Broker Check

October 2023 Investylitics

Horizon Advisor Network Investment Committee October 9, 2023

Executive Summary

Executive Summary

  • After falling in August, the stock market continued its downturn in September. As of early October, it had returned to the same levels as it was in early June as the debt ceiling issues were being negotiated on Capitol Hill.
  • As many people were expecting a shutdown to occur at the end of September when the government's fiscal year ends, a last-minute deal was struck to keep the government open and funded for an additional 45 days. 
  • Both the job openings and jobs created numbers surprised to the upside in the most recent reports. This complicates things for the Federal Reserve Bank which was hoping to slow wage growth that is contributing to ongoing inflation pressures. 
  • It appears that the economy continued to grow in the third quarter at a faster pace than expected. However, the lagged effect of higher interest rates and more restrictive bank lending will eventually cause the economy to slow going forward. 
  • The world was shocked by this past weekend’s brutal attack on Israel from Hamas in the Gaza Strip. We would like to remind you that while geopolitical events like this often create short-term volatility in the markets, historically their impact is muted and short-lived. It is generally not wise to make investment decisions based on day-to-day news headlines.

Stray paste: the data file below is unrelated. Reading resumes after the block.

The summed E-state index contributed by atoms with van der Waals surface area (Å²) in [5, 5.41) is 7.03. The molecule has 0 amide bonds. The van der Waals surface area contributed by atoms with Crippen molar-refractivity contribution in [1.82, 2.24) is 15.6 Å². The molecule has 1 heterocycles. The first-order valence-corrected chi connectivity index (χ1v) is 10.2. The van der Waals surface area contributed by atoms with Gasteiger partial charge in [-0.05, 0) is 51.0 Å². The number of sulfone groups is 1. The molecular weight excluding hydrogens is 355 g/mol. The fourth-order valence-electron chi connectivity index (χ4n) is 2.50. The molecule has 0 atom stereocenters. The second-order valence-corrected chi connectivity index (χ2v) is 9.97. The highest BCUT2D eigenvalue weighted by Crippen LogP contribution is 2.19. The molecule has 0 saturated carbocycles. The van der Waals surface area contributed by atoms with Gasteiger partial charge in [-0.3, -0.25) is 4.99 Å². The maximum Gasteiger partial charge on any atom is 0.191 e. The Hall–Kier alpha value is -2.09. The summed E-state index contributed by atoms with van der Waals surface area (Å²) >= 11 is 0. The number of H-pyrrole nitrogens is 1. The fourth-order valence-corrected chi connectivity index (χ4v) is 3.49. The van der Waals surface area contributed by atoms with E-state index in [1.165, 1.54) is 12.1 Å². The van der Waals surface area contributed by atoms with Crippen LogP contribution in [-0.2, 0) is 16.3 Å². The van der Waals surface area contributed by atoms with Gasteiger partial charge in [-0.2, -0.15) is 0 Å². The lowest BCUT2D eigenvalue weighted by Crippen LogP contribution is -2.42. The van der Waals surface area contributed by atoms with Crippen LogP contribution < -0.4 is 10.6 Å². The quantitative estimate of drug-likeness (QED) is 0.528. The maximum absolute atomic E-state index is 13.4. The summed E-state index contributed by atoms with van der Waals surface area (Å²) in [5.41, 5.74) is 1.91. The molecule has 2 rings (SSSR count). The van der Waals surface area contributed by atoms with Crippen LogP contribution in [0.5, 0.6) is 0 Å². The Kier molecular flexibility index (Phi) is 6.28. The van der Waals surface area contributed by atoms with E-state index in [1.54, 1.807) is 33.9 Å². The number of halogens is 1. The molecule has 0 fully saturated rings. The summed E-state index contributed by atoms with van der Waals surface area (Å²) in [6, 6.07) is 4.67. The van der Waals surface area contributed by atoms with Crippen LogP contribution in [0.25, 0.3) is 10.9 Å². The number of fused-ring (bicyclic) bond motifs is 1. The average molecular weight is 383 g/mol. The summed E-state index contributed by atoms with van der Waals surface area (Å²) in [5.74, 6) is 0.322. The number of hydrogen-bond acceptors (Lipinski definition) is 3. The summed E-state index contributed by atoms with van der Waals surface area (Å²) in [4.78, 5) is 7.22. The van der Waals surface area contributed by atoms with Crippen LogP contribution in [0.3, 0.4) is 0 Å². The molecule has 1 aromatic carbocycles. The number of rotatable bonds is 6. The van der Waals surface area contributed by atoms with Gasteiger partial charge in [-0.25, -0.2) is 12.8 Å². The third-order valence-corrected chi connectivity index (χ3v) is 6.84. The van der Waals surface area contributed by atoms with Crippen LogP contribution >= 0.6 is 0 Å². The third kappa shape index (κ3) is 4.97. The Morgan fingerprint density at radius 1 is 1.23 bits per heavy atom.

The Horizon Advisor Network Investment Committee met on the afternoon of October 9th. We were happy to have the opportunity for our team members to share their investment research and observations as there has certainly been a lot going on over the last month from an economic and geopolitical standpoint.

The market continued its descent during the month of September. We know that from a historical basis, the time period from mid-July to mid-October has historically been volatile with a downside bias. This year has been no exception. The market had previously advanced in June and July after President Biden, and then House Speaker McCarthy reached an agreement on the debt ceiling issues that avoided a potential government default. On the contrary, this time, despite a last-minute deal being struck to keep the government open and funded for an additional 45 days, the market continued its descent bringing the S&P 500 back to the same level it was around June 1st.


The Bureau of Labor Statistics recently released the job openings, JOLTS, and unemployment reports. Both surprised to the upside with more job openings being reported and more jobs being created than were expected. This potentially complicates things for the Federal Reserve Bank, which was hoping to see a slowdown in both measures.  A cooling would potentially allow wage growth to slow and would reduce inflationary pressures in the future. 

Additionally, it appears that the economy continued to grow at a faster pace than expected in the third quarter. Most economists believe that the rate of growth will slow substantially going forward due to the lagged effect of higher interest rates, more restrictive bank lending, and consumers running out of stimulus and pandemic savings. We know on an anecdotal basis that credit card balances are at all-time highs and that both credit card and auto loan default rates are rising. 

The world was also shocked by the recent brutal attack on Israel from the terrorist organization, Hamas, which emanated from the Gaza Strip. Many of us saw these events play out in real time on the television and internet. While we are dismayed to see such brutality and violence, we would like to remind you that geopolitical events like this often create volatility in the markets. However, historically their impact has been muted and short-lived. We do not believe it is wise to make long-term investment decisions based on day-to-day headline news that is already priced into the markets.